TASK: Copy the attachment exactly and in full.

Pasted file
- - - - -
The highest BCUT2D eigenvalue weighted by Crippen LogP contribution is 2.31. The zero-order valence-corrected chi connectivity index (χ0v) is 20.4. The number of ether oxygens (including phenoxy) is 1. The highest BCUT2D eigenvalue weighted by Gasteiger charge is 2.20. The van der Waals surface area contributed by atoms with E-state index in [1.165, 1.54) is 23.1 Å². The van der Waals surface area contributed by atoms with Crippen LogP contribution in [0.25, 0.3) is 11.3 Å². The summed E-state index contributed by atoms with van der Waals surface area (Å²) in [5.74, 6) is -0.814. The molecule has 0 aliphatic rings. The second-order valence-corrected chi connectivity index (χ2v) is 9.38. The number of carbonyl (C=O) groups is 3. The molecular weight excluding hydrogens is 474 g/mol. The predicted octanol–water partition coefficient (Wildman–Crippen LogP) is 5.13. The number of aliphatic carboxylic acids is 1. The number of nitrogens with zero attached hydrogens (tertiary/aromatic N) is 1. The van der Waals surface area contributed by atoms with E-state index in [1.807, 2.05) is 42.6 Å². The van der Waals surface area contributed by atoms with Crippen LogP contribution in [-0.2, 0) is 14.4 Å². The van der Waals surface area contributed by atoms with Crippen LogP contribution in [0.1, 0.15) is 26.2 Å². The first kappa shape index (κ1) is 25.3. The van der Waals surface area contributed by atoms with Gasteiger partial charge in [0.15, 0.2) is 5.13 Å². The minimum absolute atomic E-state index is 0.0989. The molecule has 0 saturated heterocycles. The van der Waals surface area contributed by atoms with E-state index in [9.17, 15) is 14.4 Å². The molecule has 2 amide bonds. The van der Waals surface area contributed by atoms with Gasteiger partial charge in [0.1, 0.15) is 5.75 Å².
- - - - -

The highest BCUT2D eigenvalue weighted by Crippen LogP contribution is 2.31. The zero-order valence-corrected chi connectivity index (χ0v) is 20.4. The number of ether oxygens (including phenoxy) is 1. The highest BCUT2D eigenvalue weighted by Gasteiger charge is 2.20. The van der Waals surface area contributed by atoms with E-state index in [1.165, 1.54) is 23.1 Å². The van der Waals surface area contributed by atoms with Crippen LogP contribution in [0.25, 0.3) is 11.3 Å². The summed E-state index contributed by atoms with van der Waals surface area (Å²) in [5.74, 6) is -0.814. The molecule has 0 aliphatic rings. The second-order valence-corrected chi connectivity index (χ2v) is 9.38. The number of carbonyl (C=O) groups is 3. The molecular weight excluding hydrogens is 474 g/mol. The predicted octanol–water partition coefficient (Wildman–Crippen LogP) is 5.13. The number of aliphatic carboxylic acids is 1. The number of nitrogens with zero attached hydrogens (tertiary/aromatic N) is 1. The van der Waals surface area contributed by atoms with E-state index in [1.807, 2.05) is 42.6 Å². The van der Waals surface area contributed by atoms with Crippen LogP contribution in [-0.2, 0) is 14.4 Å². The van der Waals surface area contributed by atoms with Crippen LogP contribution in [0.1, 0.15) is 26.2 Å². The first kappa shape index (κ1) is 25.3. The van der Waals surface area contributed by atoms with Gasteiger partial charge in [0.15, 0.2) is 5.13 Å². The minimum absolute atomic E-state index is 0.0989. The molecule has 0 saturated heterocycles. The van der Waals surface area contributed by atoms with E-state index in [9.17, 15) is 14.4 Å². The molecule has 2 amide bonds. The van der Waals surface area contributed by atoms with Gasteiger partial charge in [0.1, 0.15) is 5.75 Å².